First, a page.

Graphic organizers

Graphic organizers can be SO beneficial for students when they are having difficulty organizing their thoughts. Of course, they can be used with kiddos who are able to express themselves using written words, but they can also be used in conjunction with picture cards and or verbal communication for kiddos who do not have that skill. Terri Bowles recently shared come great graphic organizers with me that she uses on a regular basis:

This ‘spider chart’ or ‘brainstorm web’ can be used to describe with an item (and can be used with the EET method).

The “Frayer Model” is another popular method used to develop describing skills.

2 different models that can be used to compare and contrast are the venn diagram and this compare and contrast chart.  I have also used hula hoops and post-it notes or pictures to explain the venn diagram. It seems to really help kiddos understand how it works.

Other great options for graphic organization include:

Y chart

decision making chart

t chart

cycle diagram

(All of these options came from WorksheetWorks.com originally)

Do you use graphic organizers in therapy? Which ones do you find to be the most beneficial? Are there others that I have missed?

 

 

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One thought on “Graphic organizers

  1. Candra Grether says:

    Yes, I love graphic organizers! I have a paid account with speechpathology.com for CEU videos and one that I watched and enjoyed last school year was on vocabulary. They discussed the Frayer Model that you referenced above as well as another organizer (I can’t remember if the organizer had a name but the CEU is called Building Better Vocabulary for Middle and High School students). It is a 2×3 table with the first row of three labeled “synonym/antonym”, “word” and “other forms of the word” and the second row of three labeled “sentence (in text)”, “picture” (can be real or drawn) and “sentence (original)”. Since we all learn differently, when working on vocab I give students the option of using the Frayer Model, the table I described or the EET (a sheet with the EET colored dots). Most students pick the EET but they are familiar with all three vocabulary organizers. If anyone wants a copy of the table I described feel free to e-mail me at candra.grether@jefferson.kyschools.us.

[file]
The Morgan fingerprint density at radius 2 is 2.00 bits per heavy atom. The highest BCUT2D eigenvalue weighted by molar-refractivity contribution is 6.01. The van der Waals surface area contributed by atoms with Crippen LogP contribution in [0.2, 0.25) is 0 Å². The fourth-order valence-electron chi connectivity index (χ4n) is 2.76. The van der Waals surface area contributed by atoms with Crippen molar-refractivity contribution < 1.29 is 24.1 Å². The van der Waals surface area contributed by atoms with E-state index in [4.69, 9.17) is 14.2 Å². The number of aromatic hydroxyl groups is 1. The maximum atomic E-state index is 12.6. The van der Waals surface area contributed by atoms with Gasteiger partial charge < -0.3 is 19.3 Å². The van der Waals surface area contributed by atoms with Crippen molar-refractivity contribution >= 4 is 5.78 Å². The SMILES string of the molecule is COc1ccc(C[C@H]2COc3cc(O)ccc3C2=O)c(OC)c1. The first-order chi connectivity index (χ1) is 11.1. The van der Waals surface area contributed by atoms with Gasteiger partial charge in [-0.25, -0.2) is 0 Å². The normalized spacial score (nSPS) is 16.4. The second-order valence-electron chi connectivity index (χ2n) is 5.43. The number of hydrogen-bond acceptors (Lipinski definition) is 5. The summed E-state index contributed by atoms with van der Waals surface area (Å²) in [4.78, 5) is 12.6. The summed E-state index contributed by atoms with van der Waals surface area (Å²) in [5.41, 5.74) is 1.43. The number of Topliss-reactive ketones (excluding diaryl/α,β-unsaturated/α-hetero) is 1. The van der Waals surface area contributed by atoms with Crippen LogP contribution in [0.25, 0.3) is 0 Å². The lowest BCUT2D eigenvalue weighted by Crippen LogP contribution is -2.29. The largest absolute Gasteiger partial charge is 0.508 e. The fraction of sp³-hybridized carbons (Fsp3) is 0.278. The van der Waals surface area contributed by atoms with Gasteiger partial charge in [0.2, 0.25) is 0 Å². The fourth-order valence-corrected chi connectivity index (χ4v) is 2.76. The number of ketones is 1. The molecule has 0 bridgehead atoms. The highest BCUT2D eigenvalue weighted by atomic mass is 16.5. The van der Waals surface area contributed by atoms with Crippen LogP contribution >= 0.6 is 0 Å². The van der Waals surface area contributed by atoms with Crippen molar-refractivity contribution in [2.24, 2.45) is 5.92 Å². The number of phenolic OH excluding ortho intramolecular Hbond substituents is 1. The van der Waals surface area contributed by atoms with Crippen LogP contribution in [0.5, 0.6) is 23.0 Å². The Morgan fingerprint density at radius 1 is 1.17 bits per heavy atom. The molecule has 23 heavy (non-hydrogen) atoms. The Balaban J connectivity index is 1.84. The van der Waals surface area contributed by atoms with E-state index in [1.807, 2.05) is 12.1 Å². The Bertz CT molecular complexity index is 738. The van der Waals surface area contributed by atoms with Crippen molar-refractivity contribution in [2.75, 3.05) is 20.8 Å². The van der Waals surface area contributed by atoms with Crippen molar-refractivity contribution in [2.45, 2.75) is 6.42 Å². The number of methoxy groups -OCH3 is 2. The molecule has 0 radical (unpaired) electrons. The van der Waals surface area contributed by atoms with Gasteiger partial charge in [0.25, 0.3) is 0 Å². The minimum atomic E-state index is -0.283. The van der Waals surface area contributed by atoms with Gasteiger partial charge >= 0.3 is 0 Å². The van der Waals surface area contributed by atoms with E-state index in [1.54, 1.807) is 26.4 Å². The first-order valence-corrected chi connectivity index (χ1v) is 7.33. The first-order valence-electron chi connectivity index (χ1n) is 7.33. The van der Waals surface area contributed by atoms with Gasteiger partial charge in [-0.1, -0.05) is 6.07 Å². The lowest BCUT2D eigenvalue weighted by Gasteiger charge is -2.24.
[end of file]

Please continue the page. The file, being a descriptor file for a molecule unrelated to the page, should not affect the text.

Also, I love Jenna Rayburn from the Speech Room News blog and have some of her vocabulary visuals velcroed to my wall for easy access (I would attach a picture but there isn’t an option to do so in comments). Students like her Venn Diagram for comparing and contrasting as it has fill in the blank sentences at the bottom (“_ & _ are both _” and “_ is _, but _ is _”). Her visuals can be found here: https://www.teacherspayteachers.com/Product/Visuals-for-Vocabulary-Vocabulary-Posters-1182434

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